Outside of the Afro-Mexican communities, and those with occasional fantasizing of having hijos morenitos–I have still discovered in conversations with many locals an appreciation and preference of lighter skin tones, for many there is a genuine fear of becoming too dark or too negro. In a conversation with a young woman my age, she recounted to me the pressures for her family to keep her darkest child out of the sun, to have him in long-sleeves and pants in the hot mexican summers so that he wouldn’t become more and more negrito. She recounted that at age 5 he already compares himself to his much lighter-skinned younger sister and asks why he didn’t come out like her.
In the attempt to process these experiences in Puebla and connect how race is viewed and taught through subconscious behaviors, I am recalled by another experience I had there in a Hiper-Lumen artist supply store outside of El Carmen Parque on the streets of 17 Poiniente y 16 de Septiembre. As I walked around looking at pencils and notebooks and translating the prices from pesos to dollars in my head, I encountered a dad with three daughters none of which could have been older than 9. I smiled at the girls, and waved and they smiled back and waved instantly and normally and continued ranting to their father about which items they were most interested in. It was really quite innocent and normal but their dad had looked up and not been able to stop staring at me with a peculiar expression like I didn’t belong. As I moved into the next few aisles they were quickly moving along at relatively the same speed, and their father continued to not be able to take his eyes of me. Of course the chattering girls eventually noticed the way their father kept staring at me out of the corner of his eye and you could see the realization click into their brains looking at him and then me–that wait actually I was pretty different looking, out of place and there was a lot more to stare at with my dark skin and dreadlocks then they had initially realized. Experiences such as these continue to exhibit how behaviors are learned, how the invented concept of race continues to be passed down through behaviors and conversations from parents to children as well as through more systematic social systems.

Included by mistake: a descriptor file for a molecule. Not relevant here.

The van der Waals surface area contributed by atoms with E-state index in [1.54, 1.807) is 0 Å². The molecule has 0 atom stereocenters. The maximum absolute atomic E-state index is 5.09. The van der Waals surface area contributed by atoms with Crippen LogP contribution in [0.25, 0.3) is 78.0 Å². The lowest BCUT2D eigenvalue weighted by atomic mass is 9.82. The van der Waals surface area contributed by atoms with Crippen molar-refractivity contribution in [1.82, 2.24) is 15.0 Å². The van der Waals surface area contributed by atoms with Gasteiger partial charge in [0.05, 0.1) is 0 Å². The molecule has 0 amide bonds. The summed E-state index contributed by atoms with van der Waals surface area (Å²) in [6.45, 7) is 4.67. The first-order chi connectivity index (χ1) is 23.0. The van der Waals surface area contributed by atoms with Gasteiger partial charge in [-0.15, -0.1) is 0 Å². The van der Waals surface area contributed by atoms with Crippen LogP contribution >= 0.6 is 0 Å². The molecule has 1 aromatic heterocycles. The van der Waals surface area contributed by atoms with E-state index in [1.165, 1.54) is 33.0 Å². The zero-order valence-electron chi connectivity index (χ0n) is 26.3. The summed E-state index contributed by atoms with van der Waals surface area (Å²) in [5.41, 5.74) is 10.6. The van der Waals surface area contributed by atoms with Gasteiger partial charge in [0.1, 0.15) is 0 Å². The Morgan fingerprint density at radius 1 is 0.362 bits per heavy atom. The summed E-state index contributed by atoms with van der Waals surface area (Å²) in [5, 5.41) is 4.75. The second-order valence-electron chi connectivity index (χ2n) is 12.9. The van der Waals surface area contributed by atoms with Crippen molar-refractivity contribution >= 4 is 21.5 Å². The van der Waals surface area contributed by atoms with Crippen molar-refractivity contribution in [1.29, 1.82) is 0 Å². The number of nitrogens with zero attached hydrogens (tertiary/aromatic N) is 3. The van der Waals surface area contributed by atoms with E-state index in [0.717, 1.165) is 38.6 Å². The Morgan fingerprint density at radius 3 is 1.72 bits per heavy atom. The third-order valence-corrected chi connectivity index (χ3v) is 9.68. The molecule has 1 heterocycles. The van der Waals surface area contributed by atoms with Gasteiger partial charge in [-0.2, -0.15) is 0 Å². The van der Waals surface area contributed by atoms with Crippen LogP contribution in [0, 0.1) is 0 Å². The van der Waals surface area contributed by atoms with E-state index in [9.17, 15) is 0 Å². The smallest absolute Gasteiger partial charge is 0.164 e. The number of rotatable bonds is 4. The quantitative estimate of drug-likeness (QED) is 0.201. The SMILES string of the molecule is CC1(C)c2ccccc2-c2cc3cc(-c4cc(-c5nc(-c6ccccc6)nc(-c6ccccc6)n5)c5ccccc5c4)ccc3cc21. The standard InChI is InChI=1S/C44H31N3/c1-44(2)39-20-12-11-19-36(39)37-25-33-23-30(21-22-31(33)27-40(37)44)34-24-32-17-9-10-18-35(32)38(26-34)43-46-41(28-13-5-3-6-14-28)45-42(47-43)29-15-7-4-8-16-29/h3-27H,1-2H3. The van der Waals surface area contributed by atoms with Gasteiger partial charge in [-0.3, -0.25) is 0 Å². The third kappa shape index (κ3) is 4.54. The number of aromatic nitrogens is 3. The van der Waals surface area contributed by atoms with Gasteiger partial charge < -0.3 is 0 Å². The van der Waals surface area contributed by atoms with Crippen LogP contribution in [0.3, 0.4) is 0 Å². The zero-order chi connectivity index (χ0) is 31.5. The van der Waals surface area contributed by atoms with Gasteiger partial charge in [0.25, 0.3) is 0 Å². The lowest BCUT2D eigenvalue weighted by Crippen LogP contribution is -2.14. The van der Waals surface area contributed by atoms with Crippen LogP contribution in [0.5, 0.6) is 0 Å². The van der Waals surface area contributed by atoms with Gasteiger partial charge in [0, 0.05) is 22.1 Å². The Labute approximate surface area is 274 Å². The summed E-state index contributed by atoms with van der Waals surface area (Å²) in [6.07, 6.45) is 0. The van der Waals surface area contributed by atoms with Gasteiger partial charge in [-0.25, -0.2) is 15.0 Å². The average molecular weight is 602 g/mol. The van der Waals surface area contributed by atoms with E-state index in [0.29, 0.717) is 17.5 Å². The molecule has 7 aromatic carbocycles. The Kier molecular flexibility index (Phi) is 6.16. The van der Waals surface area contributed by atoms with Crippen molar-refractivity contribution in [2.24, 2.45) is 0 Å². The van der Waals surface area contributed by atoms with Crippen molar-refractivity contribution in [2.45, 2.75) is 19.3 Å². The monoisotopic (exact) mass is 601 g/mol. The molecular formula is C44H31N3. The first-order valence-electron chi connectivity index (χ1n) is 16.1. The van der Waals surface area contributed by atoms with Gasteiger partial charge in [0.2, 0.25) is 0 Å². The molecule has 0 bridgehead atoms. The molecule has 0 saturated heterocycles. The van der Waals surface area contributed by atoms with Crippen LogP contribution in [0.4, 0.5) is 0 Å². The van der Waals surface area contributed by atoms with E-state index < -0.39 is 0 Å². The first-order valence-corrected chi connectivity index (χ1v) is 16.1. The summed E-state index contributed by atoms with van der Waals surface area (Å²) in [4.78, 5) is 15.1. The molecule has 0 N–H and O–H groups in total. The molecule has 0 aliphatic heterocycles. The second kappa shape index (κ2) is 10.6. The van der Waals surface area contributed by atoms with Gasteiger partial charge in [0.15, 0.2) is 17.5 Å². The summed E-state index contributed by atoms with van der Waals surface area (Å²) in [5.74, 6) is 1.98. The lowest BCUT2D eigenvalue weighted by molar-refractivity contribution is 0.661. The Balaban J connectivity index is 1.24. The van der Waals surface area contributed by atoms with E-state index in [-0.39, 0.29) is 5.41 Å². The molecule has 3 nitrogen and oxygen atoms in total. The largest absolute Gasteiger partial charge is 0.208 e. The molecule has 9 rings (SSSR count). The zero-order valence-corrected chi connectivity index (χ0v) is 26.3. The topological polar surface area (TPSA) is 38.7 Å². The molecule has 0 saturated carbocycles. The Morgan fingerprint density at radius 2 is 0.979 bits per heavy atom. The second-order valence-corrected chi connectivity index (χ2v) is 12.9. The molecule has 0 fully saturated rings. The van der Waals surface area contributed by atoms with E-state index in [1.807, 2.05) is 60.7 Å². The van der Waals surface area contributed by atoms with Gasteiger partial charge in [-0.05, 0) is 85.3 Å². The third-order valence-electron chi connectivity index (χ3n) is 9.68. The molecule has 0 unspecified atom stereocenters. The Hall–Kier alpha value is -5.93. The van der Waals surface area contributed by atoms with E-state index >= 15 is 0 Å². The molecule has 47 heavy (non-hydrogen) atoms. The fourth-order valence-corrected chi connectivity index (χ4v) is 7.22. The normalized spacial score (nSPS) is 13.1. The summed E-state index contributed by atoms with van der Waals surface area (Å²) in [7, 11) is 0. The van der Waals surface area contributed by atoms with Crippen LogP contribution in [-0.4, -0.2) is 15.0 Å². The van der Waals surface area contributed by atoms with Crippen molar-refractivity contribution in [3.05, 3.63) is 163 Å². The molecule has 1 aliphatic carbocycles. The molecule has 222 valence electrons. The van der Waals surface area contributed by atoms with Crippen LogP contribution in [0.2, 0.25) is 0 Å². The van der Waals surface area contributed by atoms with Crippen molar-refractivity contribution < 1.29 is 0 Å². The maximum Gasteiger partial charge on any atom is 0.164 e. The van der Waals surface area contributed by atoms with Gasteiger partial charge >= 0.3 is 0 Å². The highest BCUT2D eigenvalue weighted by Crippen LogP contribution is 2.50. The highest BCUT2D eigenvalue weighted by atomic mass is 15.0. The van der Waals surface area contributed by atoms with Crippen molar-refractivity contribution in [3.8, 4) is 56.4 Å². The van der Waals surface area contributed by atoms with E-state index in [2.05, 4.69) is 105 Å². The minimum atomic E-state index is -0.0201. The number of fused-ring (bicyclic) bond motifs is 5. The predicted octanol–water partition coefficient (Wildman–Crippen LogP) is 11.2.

These questions and personal experiences opened up a desire to know more about the Afro-descendant communities here in Mexico as a way of locating the things that I saw within historical threads. These threads brought me closer to the Atlantic coast, to Veracruz.
Still here: A deeper look at history
The first place slaves were freed in all of the Americas was in Veracruz, Mexico in 1609. Eleven years before the Mayflower even landed in what is today the United States of America, the first self-freed slave communities (Cimarrones) were formed here, in Veracruz, Mexico, by Gaspar Yanga an enslaved and then self-liberated African believed to be from Ghana, Angola, or Gabon depending on which source you consult. His community was called San Lorenzo de Los Negros at the time and still exists today, though by now the descendants have re-named it Yanga in his honor.